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In brief

Woods' slump may affect PGA's TV deal

By wire services
Published September 1, 2004

The PGA Tour always has had impeccable timing when it comes to negotiating TV contracts.

Tiger Woods shattered records at the 1997 Masters, becoming the youngest winner (21) by the widest margin (12 shots) and giving golf its highest TV rating (14.1) in the cable era. The tour met with networks a month later and reached a four-year deal worth about $650-million, twice as much as the previous contract.

The summer after Woods completed his "Tiger Slam" by winning his fourth straight major at the '01 Masters, the tour negotiated the 2003-06 contract that was worth close to $900-million.

The next round of negotiations might be more sticky.

The tour is expected to start meeting with networks next summer, and Tigermania is at an all-time low. Woods has gone 10 majors without winning, matching the longest drought of his career.

PGA Tour commissioner Tim Finchem notes the tour has signed 10 title sponsors through 2010, the end of the next TV contract. But complicating matters is the PGA Tour probably will have to get in line when it comes to a new TV contract. The networks face a busy year in negotiating deals with the NFL and NASCAR.

"It's going to limit golf's flexibility," said Neal Pilson, former president of CBS Sports.

One area where there is little room for debate is the ratings, which indelibly are tied to Woods' performance.

Take this year's Masters. Phil Mickelson birdied five of his last seven holes, making an 18-foot birdie on the 18th to win by one shot over Ernie Els.

But the Sunday overnight rating of 7.3 was down about 20 percent from the previous year, when Mike Weir defeated Len Mattiace in a playoff. Woods didn't contend in either Masters.

OLYMPICS: Hamm still in form

Paul Hamm's first gymnastics routine on U.S. soil since Athens produced a familiar result. Hamm, the all-around Olympic gold medalist, was part of a victorious five-man dance routine called the "Men's Group Matrix" during the Rock 'n' Roll Competition in Uncasville, Conn. The exhibition, considered a post-Olympic celebration of the sport, featured music and dance choreography.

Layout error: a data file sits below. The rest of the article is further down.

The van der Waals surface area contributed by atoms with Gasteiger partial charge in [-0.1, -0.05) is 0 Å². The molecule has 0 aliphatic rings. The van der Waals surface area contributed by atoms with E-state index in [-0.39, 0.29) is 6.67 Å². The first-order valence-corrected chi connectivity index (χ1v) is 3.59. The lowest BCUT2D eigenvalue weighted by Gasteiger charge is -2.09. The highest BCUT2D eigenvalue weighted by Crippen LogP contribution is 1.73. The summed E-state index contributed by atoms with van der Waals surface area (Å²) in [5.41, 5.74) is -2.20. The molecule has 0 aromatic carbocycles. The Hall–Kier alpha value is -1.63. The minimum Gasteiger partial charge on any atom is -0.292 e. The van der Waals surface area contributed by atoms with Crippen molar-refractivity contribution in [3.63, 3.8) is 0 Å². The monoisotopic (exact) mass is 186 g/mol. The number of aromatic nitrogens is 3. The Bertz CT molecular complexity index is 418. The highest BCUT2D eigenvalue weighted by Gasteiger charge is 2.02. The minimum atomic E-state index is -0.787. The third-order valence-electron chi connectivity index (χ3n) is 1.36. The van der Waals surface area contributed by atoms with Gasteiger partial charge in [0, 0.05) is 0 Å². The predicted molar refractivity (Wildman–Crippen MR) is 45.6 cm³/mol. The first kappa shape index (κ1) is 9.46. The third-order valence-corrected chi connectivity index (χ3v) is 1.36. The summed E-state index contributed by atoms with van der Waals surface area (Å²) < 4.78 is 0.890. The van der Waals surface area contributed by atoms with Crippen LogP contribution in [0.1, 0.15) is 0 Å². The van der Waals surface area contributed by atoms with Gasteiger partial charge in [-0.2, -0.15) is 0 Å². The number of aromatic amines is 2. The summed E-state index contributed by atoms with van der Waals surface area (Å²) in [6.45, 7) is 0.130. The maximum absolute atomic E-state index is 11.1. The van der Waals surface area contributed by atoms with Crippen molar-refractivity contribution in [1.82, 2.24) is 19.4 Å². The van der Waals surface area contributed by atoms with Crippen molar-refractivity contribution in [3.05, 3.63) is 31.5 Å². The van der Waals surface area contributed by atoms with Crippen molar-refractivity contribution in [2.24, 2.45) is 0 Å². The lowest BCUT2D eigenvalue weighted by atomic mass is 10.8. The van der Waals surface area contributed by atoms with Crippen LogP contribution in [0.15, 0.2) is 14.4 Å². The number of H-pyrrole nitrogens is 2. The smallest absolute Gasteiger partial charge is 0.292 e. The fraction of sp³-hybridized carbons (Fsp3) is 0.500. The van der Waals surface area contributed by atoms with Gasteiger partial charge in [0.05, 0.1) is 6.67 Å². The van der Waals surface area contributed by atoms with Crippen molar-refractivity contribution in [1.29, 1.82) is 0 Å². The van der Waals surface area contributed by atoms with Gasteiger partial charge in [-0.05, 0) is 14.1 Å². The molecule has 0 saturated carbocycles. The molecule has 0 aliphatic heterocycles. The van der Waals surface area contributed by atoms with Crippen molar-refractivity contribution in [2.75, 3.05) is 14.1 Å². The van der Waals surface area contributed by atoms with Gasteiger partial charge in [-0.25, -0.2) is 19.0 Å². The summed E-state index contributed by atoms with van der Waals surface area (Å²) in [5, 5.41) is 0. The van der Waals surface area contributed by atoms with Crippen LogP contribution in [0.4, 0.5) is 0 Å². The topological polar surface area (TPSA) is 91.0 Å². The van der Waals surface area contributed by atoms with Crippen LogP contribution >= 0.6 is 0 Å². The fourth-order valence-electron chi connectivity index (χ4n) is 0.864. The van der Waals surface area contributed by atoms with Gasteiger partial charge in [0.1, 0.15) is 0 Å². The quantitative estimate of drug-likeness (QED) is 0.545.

Hamm's victory in Athens has been scrutinized since it was discovered South Korea's Yang Tae-young should have been awarded more points for his routine based on the degree of difficulty. Yang finished third, 0.049 points behind Hamm, who became the first American man to win gymnastics' biggest prize.

STILL THE CHAMP?: The Hungarian hammer thrower who was stripped of his gold medal after refusing to take a follow-up drug test at the Athens Games said he still considers himself the champion and vowed to keep his medal. The IOC said Adrian Annus passed two drug tests - one before and one after his event Aug. 22. Though both samples came back clean, the analysis "showed evidence of belonging to two different athletes, indicating possible tampering," the IOC said.

COLLEGES: AD upholds firing of UGA cheerleading coach

Georgia athletic director Damon Evans upheld the dismissal of the school's cheerleading coach, who was fired last week after a Jewish cheerleader, Jaclyn Steele, accused her of discrimination. Coach Marilou Braswell was fired for "discourteous and disruptive behavior" when she told the cheerleading squad Aug. 7 about the discrimination allegations.

Braswell, a former UGA cheerleader who was in her 12th year as coach, had been on probation since November, when Steele first made her allegations. She and her attorneys plan to meet today to determine if they will appeal to the university's grievance coordinator or file a lawsuit.

FSU SOCCER: The women's team (2-0-0), which opened the season with wins against Pac-10 powers Arizona State and Southern California, jumped to a program-best No. 3 in the Soccer America and Soccer Buzz magazine polls. FSU plays at Miami, its ACC opener, and at Florida Atlantic on Friday and Sunday, respectively.

[Last modified September 1, 2004, 01:10:40]


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